March 18, 2019
Brett Brown did something last week that he had ardently avoided through six turbulent seasons as coach of the 76ers. During all of the medical crises of Joel Embiid, the 108-mph race across the Ben Franklin Bridge by Jahlil Okafor, the mental breakdown of Markelle Fultz, through all of it Brown never once refused to comment.
That commendable streak ended on March 8 when he wouldn’t respond to some surprisingly demanding comments by Sixers owner Joshua Harris.
Asked what would happen if the Sixers didn’t go beyond the second round in the playoffs this season, the owner said: “It would be problematic. Very problematic. It would not be what we're playing for. We'd be unhappy. I'd be unhappy. The city would be unhappy. . . . We have enough talent on our roster that if we play the way we're capable of playing, we can beat any team in the East.”
In response, Brown’s exact words were: “I did hear about it. And I don't really have a reaction.”
Like most people, I have been no fan of Harris for countless reasons. He is a financier first, he is absent whenever trouble arises, he employs robots in the front office to serve his every need and he does everything with an awkwardness that is cringe-worthy.
Yet, I am in lockstep with the owner on his current appraisal of the Sixers. After major moves to bring in Jimmy Butler and Tobias Harris, among others, there can be no excuses for an early departure this season from the playoffs. The win over league-best Milwaukee on Sunday only reinforced that belief.
Troublemakers like me have jumped to the conclusion that Harris would be quick to blame Brown if the Sixers lost in either of the first two rounds. After all, how many years does a coach get in Philadelphia when he has a winning percentage of .358?
Brown has led a charmed existence here because of the odd circumstances under which he arrived, the first hire of GM Sam Hinkie, whose original goal was to lose games — so many games that he could accumulate a transcendent talent like Embiid with a high draft pick. For that reason, Brown was judged solely by his composure in those early years.
Now, however, Brown’s job description has changed dramatically. Seats are filled for every game, many of the contests are broadcast nationally, and Embiid is a lightning rod for the NBA. Everybody is watching now, with a scrutiny Brown never faced as a longtime assistant in San Antonio or in his first five seasons in Philadelphia.
Last year, Brown was exposed as a poor bench coach, especially in key moments late in games. This season, the situation has been even more worrisome. In fact, Brown is so sensitive to strategy questions, he sometimes breaks his congenial demeanor with dismissive answers. Maybe he realizes in-the-moment decisions are not his strength.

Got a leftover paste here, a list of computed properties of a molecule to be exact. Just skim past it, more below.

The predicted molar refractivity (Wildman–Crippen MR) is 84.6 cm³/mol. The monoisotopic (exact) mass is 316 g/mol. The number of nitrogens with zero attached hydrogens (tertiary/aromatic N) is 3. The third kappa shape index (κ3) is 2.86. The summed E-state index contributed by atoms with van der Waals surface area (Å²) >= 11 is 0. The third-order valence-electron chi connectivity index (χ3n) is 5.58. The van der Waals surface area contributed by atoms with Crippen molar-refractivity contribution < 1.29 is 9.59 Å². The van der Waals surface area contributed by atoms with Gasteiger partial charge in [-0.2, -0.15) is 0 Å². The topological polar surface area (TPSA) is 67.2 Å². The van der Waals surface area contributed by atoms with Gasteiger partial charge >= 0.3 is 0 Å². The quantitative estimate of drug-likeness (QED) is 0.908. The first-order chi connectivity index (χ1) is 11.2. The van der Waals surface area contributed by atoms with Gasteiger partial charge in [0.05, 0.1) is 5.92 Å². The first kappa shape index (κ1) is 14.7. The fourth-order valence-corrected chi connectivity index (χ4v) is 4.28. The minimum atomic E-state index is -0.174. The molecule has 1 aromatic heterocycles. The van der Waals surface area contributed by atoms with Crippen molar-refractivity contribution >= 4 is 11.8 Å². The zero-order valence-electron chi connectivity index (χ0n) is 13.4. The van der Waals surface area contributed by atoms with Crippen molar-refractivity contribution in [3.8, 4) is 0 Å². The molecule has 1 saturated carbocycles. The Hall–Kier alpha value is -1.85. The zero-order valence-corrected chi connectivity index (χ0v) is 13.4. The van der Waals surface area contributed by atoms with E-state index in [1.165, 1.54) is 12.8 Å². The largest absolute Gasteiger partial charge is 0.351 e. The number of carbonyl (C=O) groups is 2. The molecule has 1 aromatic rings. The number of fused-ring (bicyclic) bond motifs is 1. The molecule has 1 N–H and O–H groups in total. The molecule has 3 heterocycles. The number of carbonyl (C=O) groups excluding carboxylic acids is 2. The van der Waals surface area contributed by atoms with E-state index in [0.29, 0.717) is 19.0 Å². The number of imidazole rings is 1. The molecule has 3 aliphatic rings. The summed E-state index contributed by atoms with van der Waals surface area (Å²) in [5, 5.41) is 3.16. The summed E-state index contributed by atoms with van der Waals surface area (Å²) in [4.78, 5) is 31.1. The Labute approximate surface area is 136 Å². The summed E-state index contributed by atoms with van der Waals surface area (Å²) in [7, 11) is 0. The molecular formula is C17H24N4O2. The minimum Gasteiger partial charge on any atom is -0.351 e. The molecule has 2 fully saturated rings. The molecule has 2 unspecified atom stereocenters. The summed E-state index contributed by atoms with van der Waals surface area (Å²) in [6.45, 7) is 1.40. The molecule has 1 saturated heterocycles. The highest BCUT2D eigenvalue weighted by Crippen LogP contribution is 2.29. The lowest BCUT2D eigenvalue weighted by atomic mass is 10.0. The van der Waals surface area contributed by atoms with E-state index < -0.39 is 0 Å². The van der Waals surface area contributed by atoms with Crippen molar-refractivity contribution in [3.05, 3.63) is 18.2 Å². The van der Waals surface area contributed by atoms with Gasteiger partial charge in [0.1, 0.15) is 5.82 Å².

Well, based on Harris’ comments, Brown may not be able to survive another playoff ouster attributable to own shortcomings. Brown may not be here for the prime of Embiid’s career if he stumbles against better bench coaches like Brad Stevens of Boston.
At this point, it’s impossible to read Harris clearly enough to know for sure just how “problematic” it will be if the Sixers flop in the playoffs. All we can say for sure is that the owner showed a different side when he placed extra pressure on his franchise to win now.
Is Brett Brown coaching for his job when the playoffs arrive next month?
Let’s hope so.
• Remember when Andy Reid loved to preach the importance of character during his 14 years coaching the Eagles? Apparently, he has eased up on that requirement since joining Kansas City. First, there was the video of ex-Chief Kareem Hunt assaulting a woman during a dispute in a hotel lobby. And now Tyreek Hill is being accused of breaking his three-year-old son’s arm during a domestic incident. Is it so much harder now to acquire good players who are also good people? Or has Reid stopped trying?
• Despite the recent swoon, Scott Gordon has performed miracles with a Flyers team potholed by his predecessor, coach Dave Hakstol, but still I would call Joel Quenneville after the season to ask if he’d like to mentor Carter Hart and the new brood of young players. It’s hard to argue the other side of three Stanley Cups, even after Gordon launched a noble bid for the playoffs. Gordon is a pretty good choice as the next coach, but Quenneville is easily the best option.
• After the most boring start imaginable — walks, strikeouts, one ground ball and a catcher’s interference — Bryce Harper hobbled back into the headlines last Friday when an errant 96-mph fastball by Toronto pitcher Trent Thornton smacked him in the right ankle. For one brief moment, the newest Phillie thought about charging the mound, inspiring teammate Rhys Hoskins to suggest he would have been right behind the slugger. Hey, it didn’t take long for the two best Phillies to bond, did it?
• James Dolan is the worst owner in sports, a tone-deaf bully with a smothering sense of entitlement. He has ruined one of the most important franchises in sports — the New York Knicks — and his permanent banishment of a fan last week for shouting “Sell the Team!” was just the latest example of his disgusting tenure. Somebody needs to do something about James Dolan. A good start would be the New York media, which has enabled his obnoxious behavior for far too long.
• This is my annual plea for the Sixers to convince Villanova coach Jay Wright to move to the pros without having to change his zip code. Even when he doesn’t have a stacked roster, Wright finds a way to win. He is a brilliant bench coach and the perfect new face of a franchise poised to win for years. If Brett Brown falters in the playoffs — a very strong possibility — there is no better choice than Wright. At the very least, the Sixers have to make that call.